This I Believe
I have had many struggles in my life; one of my most challenging struggles was overcoming my eating disorder when I started high school. My time in junior high had been especially hard for me. I was that one kid that everyone else made fun of, usually for being overweight. I let all of their taunts and comments get to me and it chipped away at my self respect until the end of 8th grade when it was virtually nonexistent. I assumed that high school would magically make everything better, but I was wrong. Freshmen year was difficult for me; on one hand I was finally around different people that I liked and that liked me as well (that issue, at least, had been solved). On the other hand I was still fighting with an unbelievably negative body image. All of my life, people had old me I was too heavy, that I was fat and worst of all: you’re too pretty to be overweight.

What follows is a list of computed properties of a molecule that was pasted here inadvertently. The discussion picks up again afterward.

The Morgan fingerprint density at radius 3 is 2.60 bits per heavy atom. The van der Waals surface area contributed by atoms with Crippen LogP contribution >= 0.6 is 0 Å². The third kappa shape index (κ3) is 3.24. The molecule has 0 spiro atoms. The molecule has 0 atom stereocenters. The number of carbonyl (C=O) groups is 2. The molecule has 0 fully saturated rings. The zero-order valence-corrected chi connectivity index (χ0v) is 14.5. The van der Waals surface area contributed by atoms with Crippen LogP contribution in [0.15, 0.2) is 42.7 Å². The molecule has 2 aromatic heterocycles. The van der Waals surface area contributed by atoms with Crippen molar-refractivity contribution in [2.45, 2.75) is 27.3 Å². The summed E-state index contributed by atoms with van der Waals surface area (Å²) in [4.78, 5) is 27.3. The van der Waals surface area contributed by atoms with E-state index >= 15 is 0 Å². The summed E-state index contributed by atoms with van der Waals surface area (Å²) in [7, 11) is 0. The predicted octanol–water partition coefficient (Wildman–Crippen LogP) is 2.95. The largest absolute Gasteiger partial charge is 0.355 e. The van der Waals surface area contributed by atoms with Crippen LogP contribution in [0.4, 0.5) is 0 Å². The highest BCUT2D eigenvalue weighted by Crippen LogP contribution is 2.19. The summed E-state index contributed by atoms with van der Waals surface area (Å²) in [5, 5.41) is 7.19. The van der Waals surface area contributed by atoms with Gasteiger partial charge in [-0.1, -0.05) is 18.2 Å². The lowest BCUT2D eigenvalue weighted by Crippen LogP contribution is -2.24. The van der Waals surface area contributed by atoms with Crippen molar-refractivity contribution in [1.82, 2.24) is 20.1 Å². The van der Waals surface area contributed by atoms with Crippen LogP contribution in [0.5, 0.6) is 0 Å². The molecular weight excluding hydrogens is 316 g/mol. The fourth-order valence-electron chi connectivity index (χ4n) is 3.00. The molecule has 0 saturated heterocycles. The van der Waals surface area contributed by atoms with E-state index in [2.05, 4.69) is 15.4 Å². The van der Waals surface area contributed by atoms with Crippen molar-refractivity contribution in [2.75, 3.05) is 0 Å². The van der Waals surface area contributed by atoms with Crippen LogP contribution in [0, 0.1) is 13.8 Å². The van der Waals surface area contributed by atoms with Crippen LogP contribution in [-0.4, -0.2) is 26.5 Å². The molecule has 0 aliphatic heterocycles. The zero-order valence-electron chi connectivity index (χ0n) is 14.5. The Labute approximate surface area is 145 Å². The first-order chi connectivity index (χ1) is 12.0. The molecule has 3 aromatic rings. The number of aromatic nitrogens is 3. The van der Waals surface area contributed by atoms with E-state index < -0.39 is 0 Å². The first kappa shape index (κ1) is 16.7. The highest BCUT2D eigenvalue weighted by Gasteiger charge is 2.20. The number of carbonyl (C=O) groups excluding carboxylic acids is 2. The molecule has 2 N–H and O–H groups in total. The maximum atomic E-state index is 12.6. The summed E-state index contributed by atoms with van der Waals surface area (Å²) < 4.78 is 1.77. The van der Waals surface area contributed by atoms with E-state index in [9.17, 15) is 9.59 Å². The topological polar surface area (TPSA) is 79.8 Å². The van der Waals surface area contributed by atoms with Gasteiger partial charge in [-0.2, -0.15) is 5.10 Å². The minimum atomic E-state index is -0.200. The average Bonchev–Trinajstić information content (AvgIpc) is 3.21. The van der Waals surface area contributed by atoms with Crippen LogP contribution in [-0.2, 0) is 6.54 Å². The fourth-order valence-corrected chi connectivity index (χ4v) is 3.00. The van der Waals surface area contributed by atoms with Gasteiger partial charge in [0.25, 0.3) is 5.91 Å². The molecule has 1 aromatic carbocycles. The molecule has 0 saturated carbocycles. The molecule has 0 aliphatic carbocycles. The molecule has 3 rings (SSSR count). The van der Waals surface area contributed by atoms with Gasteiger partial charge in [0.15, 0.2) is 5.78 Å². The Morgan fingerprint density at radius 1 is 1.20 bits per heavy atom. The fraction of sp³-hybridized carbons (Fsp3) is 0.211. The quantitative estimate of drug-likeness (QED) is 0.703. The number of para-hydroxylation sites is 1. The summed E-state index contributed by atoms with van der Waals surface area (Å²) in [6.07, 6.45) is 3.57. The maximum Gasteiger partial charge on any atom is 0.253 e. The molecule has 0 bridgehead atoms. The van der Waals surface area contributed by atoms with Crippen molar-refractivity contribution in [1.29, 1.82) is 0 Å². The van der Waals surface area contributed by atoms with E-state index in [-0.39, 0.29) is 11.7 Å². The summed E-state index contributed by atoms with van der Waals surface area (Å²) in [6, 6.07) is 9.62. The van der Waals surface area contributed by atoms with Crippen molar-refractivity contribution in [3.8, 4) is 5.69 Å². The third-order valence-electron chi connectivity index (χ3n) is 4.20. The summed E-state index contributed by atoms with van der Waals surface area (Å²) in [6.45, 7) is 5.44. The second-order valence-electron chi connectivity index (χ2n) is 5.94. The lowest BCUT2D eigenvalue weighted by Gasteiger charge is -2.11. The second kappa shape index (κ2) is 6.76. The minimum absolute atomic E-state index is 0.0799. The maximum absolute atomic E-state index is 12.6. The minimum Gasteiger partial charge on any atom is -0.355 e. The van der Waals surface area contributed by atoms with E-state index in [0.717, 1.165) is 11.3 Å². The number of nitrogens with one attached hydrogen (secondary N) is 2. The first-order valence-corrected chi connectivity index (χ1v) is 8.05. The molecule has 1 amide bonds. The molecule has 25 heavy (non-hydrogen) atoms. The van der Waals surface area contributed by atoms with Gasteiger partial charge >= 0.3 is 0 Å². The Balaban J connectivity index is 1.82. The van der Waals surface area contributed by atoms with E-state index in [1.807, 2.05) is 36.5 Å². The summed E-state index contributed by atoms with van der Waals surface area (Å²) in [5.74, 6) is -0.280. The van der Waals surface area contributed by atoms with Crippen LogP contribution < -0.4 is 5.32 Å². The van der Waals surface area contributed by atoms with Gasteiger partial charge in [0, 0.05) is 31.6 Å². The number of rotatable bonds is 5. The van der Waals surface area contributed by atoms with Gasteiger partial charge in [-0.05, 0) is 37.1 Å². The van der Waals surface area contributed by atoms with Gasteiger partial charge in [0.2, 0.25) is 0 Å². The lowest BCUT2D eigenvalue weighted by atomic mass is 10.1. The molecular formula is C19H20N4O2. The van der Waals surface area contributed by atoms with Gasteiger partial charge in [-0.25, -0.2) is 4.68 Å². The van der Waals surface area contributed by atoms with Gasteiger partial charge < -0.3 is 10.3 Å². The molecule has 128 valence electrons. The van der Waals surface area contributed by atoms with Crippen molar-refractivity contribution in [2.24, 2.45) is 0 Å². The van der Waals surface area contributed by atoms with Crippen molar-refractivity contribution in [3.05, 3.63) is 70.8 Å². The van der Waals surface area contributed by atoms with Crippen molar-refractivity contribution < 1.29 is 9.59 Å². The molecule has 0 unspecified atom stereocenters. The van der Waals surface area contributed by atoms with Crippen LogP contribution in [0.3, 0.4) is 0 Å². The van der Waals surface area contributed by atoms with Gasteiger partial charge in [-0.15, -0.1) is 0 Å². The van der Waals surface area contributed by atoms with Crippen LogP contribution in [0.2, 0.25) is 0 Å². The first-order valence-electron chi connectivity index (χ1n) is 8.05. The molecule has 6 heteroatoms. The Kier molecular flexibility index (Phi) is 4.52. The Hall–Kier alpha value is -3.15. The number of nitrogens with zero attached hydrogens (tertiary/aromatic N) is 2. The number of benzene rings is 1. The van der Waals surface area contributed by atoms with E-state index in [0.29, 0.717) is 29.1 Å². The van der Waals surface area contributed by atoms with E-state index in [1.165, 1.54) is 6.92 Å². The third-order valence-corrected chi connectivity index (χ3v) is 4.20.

With all of these awful affirmations coming at me from every direction, it’s no wonder that I became quite certain that no one could ever love, or even like me if I wasn’t skinny and perfect. So, I dieted. I would bar myself from sweets and fatty foods and tell myself I didn’t deserve them. I lost 40 pounds in less than a year. Even though I would skip meals, over exercise, and get extreme feelings of guilt whenever I ate anything “bad”, I could not come to terms with the fact that I had an eating disorder. It took some counseling and the passage of time for me to admit that I had a problem. That was when I finally began to pick up the pieces of my shattered self-esteem.
I learned that people wouldn’t love or like me unless I loved myself. I had to be my own best friend. It’s just like what Charlie Brown taught us all: It’s what you think of yourself that matters most. This whole experience taught me that confidence comes from the love and respect you give yourself and your body. This I believe.